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6. U.N. INVESTIGATORS SAY SYRIA USED CHEMICAL WEAPONS
United Nations investigators said Tuesday that they had "reasonable grounds" to believe that chemical weapons had been used in Syria's civil war. The latest report says witnesses and victims have accused both government forces and rebels of using the banned weapons, although there is more evidence pointing at the Syrian military. [Reuters]
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7. PROSECUTORS SAY SECRETS LEAKED BY MANNING REACHED BIN LADEN
On the opening day of Pfc. Bradley Manning's trial, prosecutors said Monday that some of the classified information that the former Army intelligence officer sent to the anti-secrecy website WikiLeaks was found in Osama bin Laden's hideout after the raid that killed the al Qaeda leader. Defense lawyers said in their opening statement that Manning was "a little naïve, but good-intentioned," and thought he was helping the world by leaking U.S. secrets. [NBC News]
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8. PRIEBUS PRAISES COLLEGE REPUBLICANS FOR THEIR BITING 2012 CRITIQUE
The College Republican National Committee released a stinging report Monday, saying that the GOP failed to win over young voters last year because people under age 30 see the party as "closed-minded, racist, rigid, [and] old-fashioned." Republican National Committee Chairman Reince Priebus praised the report, calling it a great step toward figuring out how the party can win over young voters. [Politico]
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9. THE LAST BOSTON MARATHON VICTIM LEAVES THE HOSPITAL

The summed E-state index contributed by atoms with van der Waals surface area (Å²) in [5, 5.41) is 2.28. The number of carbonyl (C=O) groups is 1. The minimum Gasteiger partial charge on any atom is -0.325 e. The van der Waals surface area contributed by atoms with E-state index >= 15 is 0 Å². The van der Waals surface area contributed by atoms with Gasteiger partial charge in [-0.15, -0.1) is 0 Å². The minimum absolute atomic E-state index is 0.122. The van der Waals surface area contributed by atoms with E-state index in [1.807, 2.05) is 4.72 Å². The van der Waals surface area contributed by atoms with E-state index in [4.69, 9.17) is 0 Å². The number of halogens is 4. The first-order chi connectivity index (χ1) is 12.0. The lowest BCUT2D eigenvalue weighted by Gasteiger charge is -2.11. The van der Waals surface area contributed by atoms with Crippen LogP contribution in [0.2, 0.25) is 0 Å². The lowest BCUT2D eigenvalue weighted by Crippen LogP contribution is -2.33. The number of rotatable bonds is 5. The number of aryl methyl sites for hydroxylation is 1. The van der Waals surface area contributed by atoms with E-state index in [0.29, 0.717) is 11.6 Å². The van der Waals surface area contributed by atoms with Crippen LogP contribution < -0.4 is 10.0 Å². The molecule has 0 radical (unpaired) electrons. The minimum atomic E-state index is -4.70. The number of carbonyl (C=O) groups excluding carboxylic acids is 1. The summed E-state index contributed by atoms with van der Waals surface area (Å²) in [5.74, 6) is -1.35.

The last of the Boston Marathon bombing victims left a Boston hospital Monday. Erika Brannock, 29, lost a leg in the April 15 blasts. She said now she wants to return home to Baltimore and hug her family, eat steamed crabs, and be reunited with her preschool students at Trinity Episcopal Children's Center. "I just want to sit on the floor with them and read them a story," Brannock said. [Associated Press]
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10. THE HEAT CRUSH THE PACERS TO ADVANCE TO NBA FINALS... AGAIN
The Miami Heat defeated the Indiana Pacers in game seven of the Eastern Conference finals Monday night, advancing to the NBA championship playoff for the third straight year. Tensions were high as the Heat, with their reign as NBA champions on the line, squared off against the Pacers one last time, coming off of Miami's worst offensive game of the season in game six. In the end, however, the Heat demolished the Pacers, 99-76, with star LeBron James scoring 32 points. [ESPN]

 
Harold Maass is a contributing editor at TheWeek.com. He has been writing for The Week since the 2001 launch of the U.S. print edition. Harold has worked for a variety of news outlets, including The Miami HeraldFox News, and ABC News.